Close [X]

Fiat 500 - Abarth turn

img
img
img
img

Exotic car companies generally harp about how limited production runs of their cars propel them to some sort of elevated status. Like Horacio Pagani talks about how they struggle to keep so many moneyed people at bay as they go about selling 25 Zondas a year. Morgan and Bugatti are no different. So you probably think driving something exotic that can turn heads and still look like Danica Patrick shedding her clothes for Sports Illustrated means you need to be a top flight exec with an American finance firm, drawing bonuses that cause a slight uproar in the White House. Well, you actually don’t, but you still sort of need to give an arm and a leg for this – the Fiat 500 Abarth.

You wonder why Fiat didn’t get this to India instead of the Multijet that feels as blah as a serving of minestrone soup, especially after you look at it. Seriously, if this isn’t the most beautiful looking limited edition version of a mass production premium hatch, apart from the John Cooper Works Mini, I don’t know what is. I love the Japanese flag because red on white never looked so gorgeous and generally if more of our friends from the Orient drove one of these, the Order of the Rising Sun will just land up in their postboxes. And then there are those Scorpion badges. I don’t know if Fiat purchased them at a Home Depot clearance sale or not, because at last count, I must have run my fingers over at least ten of them. But it looks spectacular; enough to cause a slight wobble in anyone’s knees. And as Pablo experienced first-hand in Italy with the Punto Abarth, it can even steal the thunder from a limited edition Lamborghini!

 

 

 

So Abarth then is the ‘other’ God in the details department. Because on the inside, it doesn’t look like another Euro-hatch. It’s got enough fine leather and stitching in the bloodiest of reds you could imagine. The dash of white, albeit in pearl finish, fills up the central portion of the cockpit console. The steering feels nice and meaty and feels like some of the stuff we’ve found on Ferraris. The Abarth also has some rather neat trickery. Like a gear shift indicator that reminds you to upshift or witness pistons popping through the bonnet. Or the Dualdrive steering system that changes steering feel at the press of a button. On the whole the feeling is nice and snug on the inside and you wonder if a roll cage would have sweetened the deal.As saccharine as it is on the inside, this one behaves like a sugar bomb once you get behind the wheel. When those body hugging seats and nice-to-hold steering have done their bit at elevating your excitement, you just twist the key and wait for some nice sounding notes to filter through the firewall. Instead it feels a bit like a diesel, slightly clattery when cold. But nail the throttle with the engine all warmed up and it starts to scamper like a pack of wolves on a cold wintry night. There is instant shove once the turbo kicks in from the 135 bhp, 1.4-litre T-Jet, while turbo lag took a visit to the psychiatrist. In short, there’s none of it and just constant power kicking your rear sides for not respecting the car enough.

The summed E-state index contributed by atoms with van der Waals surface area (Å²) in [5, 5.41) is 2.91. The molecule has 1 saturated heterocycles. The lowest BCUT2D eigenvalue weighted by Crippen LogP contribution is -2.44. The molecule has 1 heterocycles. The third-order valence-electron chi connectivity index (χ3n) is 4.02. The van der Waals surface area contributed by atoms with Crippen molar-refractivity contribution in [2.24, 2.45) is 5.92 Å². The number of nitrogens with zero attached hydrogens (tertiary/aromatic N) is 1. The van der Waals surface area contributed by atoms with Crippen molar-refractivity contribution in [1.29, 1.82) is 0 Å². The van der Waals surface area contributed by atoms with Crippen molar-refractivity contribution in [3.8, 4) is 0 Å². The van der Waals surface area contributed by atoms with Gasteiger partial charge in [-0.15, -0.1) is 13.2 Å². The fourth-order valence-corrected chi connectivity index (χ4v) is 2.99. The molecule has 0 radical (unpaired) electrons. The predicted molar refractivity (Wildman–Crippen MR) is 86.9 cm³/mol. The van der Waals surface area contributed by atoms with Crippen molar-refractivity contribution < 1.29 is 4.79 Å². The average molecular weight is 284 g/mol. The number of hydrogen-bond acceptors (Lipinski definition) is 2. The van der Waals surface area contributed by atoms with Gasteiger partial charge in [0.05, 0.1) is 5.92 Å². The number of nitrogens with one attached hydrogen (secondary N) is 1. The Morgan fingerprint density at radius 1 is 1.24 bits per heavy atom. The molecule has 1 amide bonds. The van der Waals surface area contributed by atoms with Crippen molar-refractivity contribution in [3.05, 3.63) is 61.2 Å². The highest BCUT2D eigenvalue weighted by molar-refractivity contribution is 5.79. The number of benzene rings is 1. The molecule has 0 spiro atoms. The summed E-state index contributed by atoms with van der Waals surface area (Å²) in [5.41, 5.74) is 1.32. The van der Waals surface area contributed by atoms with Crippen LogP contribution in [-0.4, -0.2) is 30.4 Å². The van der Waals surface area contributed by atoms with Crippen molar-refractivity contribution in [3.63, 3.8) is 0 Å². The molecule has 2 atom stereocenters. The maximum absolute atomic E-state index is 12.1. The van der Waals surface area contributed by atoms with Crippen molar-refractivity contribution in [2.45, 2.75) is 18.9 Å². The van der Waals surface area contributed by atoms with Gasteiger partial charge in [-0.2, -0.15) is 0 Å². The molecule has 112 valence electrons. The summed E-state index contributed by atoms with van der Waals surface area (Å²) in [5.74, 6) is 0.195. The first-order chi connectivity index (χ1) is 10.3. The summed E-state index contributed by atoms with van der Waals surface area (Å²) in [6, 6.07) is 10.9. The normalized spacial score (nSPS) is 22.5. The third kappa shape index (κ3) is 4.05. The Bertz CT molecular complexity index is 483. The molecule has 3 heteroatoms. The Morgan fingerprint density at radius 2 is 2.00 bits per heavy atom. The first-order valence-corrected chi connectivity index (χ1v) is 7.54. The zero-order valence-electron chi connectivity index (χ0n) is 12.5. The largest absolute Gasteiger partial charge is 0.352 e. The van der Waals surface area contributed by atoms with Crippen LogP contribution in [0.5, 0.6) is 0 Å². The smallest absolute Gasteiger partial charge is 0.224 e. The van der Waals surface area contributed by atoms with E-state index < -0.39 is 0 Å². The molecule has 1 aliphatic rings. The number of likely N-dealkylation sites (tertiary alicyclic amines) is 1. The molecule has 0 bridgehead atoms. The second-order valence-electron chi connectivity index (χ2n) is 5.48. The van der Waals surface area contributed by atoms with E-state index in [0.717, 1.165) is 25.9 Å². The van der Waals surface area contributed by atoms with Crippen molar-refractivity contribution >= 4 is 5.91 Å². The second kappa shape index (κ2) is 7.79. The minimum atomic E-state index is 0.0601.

In fact, respect for the car rises by a factor of infinity as you start to push it into corners. With the minutest traces of body roll and unbelievable amounts of grip from the P-Zeros, the Abarth is like a go-kart. The steering can feel precise at first as you reach for the Dualdrive’s feelier setting, but you soon enough realise that it’s like the X-Box force feedback controller that doesn’t actually give you accurate feel. What it does however feel is a tight car with good body control and very good weight balance. Even the ride quality is quite decent for a car this small; of course it does get a bit crashy when the car hits big undulations.If you really don’t bother about things like ride quality, this is exactly the car you should have if Pagani Zondas are a couple of decades away. Alas, Fiat India can’t provide any for now since all the 5,000 units of the limited run have been spoken for. Unless, of course, Fiat India act smart and start working on gaining production slots for the current year right away. It’ll probably cost Rs 20 lakh by the time you pay that cheque and get the turbo spinning into another zone. But when you turn up at a traffic light and have more heads turning in your direction – rather than that Italian exotic – you will realise it’s an investment well made.